Anyway, if my google alerts are anything to go by, more and more companies & individuals are taking an interest in Pre-media and converting themselves to provide a more diverse service-based offering. Just this weekend I received 5 alerts from companies all over the globe with ‘Pre-media’ in there somewhere…. Maybe any or all of those companies could join the discussions to open up and define what Pre-media means to the masses.

Author: Gary George

Creative Commons License

This work is licensed under a Creative Commons Attribution-Noncommercial 2.0 UK: England & Wales License.

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What is Pre-media? – You Must be Kidding….Part I

November 11, 2009

foot-soakBear with me OK, this blog does eventually get onto Pre-media and why people are asking what it is. Firstly though; what a time we had here at Tunicca last week! The first trade show for our company and now we have had time for our sore feet recover and  analyse our participation at mediaPro 09. Despite the number of trade shows I have done in the past the physical demands involved in standing on a stand for a predetermined number of days never fails to surprise me.  I am pleased to say that the sore feet, back, neck, etc. have now all subsided – and it was only a 2 day show this time, I must be getting old!

I must say that it seems an age ago since last Tuesday’s preparation and the very slight panic that we felt when we realised that we our graphics hadn’t arrived at the venue. At that point in time we had a shell scheme but no Tunicca messages or brand colours! Thankfully our printer rushed the banners to us in time (thanks Paddy) and we were up and running and ready for action.

I have to say that our overriding impression of mediaPro 09 was the incredible amount of people who asked what Pre-media is. What is even more amazing is that this was a show that held Pre-media as a core element of its focus. So why is it that so many, upon looking at our stand, asked us….“so what is Pre-media then?” Is the term really that new? I think not – just ask the  representative of RR Donnelleys who recently insisted that it has been around since 1995 (highly debatable, but I will let Gary tell you the reasons why we contest this).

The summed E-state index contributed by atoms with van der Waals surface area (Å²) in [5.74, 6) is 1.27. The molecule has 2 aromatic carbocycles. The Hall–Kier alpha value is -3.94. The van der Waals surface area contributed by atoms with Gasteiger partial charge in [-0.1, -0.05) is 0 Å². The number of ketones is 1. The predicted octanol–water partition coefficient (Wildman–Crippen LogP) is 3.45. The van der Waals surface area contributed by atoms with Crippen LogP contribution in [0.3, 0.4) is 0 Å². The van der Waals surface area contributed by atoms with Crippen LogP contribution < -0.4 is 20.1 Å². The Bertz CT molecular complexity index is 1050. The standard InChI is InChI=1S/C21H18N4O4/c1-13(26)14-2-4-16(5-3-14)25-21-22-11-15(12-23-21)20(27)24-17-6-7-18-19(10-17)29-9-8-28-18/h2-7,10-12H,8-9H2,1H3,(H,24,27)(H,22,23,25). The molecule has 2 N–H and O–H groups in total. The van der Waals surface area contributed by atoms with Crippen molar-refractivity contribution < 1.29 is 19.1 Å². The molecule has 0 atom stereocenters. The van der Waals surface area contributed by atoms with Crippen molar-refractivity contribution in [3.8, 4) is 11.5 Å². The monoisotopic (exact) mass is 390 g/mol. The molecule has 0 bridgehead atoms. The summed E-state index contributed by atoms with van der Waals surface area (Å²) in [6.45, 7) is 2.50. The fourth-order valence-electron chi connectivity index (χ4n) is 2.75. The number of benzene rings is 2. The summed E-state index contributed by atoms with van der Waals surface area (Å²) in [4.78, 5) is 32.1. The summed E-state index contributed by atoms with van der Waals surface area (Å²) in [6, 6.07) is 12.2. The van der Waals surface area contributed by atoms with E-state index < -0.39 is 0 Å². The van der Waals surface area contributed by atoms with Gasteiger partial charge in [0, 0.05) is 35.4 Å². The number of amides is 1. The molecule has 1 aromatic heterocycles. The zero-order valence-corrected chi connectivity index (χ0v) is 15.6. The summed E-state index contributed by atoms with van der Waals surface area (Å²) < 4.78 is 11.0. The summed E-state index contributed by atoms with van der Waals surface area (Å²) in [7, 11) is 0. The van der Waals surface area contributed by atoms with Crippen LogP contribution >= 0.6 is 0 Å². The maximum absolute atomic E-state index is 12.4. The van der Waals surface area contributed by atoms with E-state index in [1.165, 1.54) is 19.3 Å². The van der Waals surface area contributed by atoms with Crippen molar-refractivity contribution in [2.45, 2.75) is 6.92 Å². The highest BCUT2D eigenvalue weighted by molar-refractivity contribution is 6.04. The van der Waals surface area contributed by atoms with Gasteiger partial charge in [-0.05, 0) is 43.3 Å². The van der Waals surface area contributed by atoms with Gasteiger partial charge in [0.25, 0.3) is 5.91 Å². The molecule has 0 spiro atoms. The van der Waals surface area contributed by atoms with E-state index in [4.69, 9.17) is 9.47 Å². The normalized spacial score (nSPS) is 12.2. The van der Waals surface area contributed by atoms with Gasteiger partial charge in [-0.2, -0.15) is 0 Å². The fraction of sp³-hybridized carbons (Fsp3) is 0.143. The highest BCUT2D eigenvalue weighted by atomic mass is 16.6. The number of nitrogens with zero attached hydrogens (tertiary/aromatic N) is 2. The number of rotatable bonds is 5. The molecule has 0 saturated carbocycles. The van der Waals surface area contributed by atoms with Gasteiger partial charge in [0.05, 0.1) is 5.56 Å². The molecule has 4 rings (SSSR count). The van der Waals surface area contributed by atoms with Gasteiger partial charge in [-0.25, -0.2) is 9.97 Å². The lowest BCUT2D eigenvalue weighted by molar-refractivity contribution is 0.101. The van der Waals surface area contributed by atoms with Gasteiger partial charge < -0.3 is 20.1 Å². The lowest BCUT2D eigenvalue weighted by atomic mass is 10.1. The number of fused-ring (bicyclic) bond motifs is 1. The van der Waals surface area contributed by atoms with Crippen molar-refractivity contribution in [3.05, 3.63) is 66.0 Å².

wikipedia-logoAnyway that is a small point and the important issue here is that, despite its now widespread use, there seems to be either confusion or total ignorance surrounding this important area.  In Part II of ‘What is Pre-media? – You Must be Kidding…’ we expand on the definition that we recently posted on Wikipedia. ‘Pre-media’ is a term that used so frequently now across the industry and it is a widely accepted part of the media supply chain – so why is there so much uncertainty?

Whilst I am on the subject of Pre-media, here in the UK I must congratulate the efforts of the BPIF (British Printing Industries Federation) who have emraced this whole area by starting an offshoot called DotGain.org. The organisation has been created to assist the traditional UK print sector in satisfying the demand of creatives and marketeers in CPC’s, publishers and advertisers to exploit all of the new access channels that they have to consumers. This should be interesting to watch and, if they want us to, be involved in. The big question is whether it will breathe new life into printers’ pre-press departments across the country as they adapt and flex to meet new demands imposed by this new era – or will it be a missed opportunity? Either way Tunicca will be on hand to help!dotgain

AuthorSean Runchman

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Music 2.0 and beyond

July 30, 2009

The music industry is going through a transition from what they called Music 1.0 to the now named Music 2.0. This transition is well documented by authors such as Steve Knopper, Gerd Leonhard, Chris Anderson and many others who have charted the changes in the creation, the content and the distribution.

Creative MP3 Players

1gb MP3 Player

 

WinAmpMusic 2.0 has seen the raise of the internet changing the way the music industry has needed to approach the distribution, they once fought against the illegal distributors, people like Napster and shut them down for providing a distribution service to individual consumers, at the time no one in the music industry was providing an accessible way for the mass of connected consumers to access the content in a manner that was affordable, the consumers desire to hold the actual psychical copy declined as the WinAmp provided a way to listen on your PC and with the electronics industry providing a whirlwind of consumer devices to play the new digital content, content the consumers ripped and distributed themselves. Sites like MP3.com, Cductive and eMusic felt a groundswell of consumers looking to find the music content for free. But the labels wouldn’t sign deals to distribute music electronically, those that did like Sony tried to charge $3.50 per track that turned off the early adopters who were willing to pay, turning them to the ever increase sources for illegal content, and why not it was easy!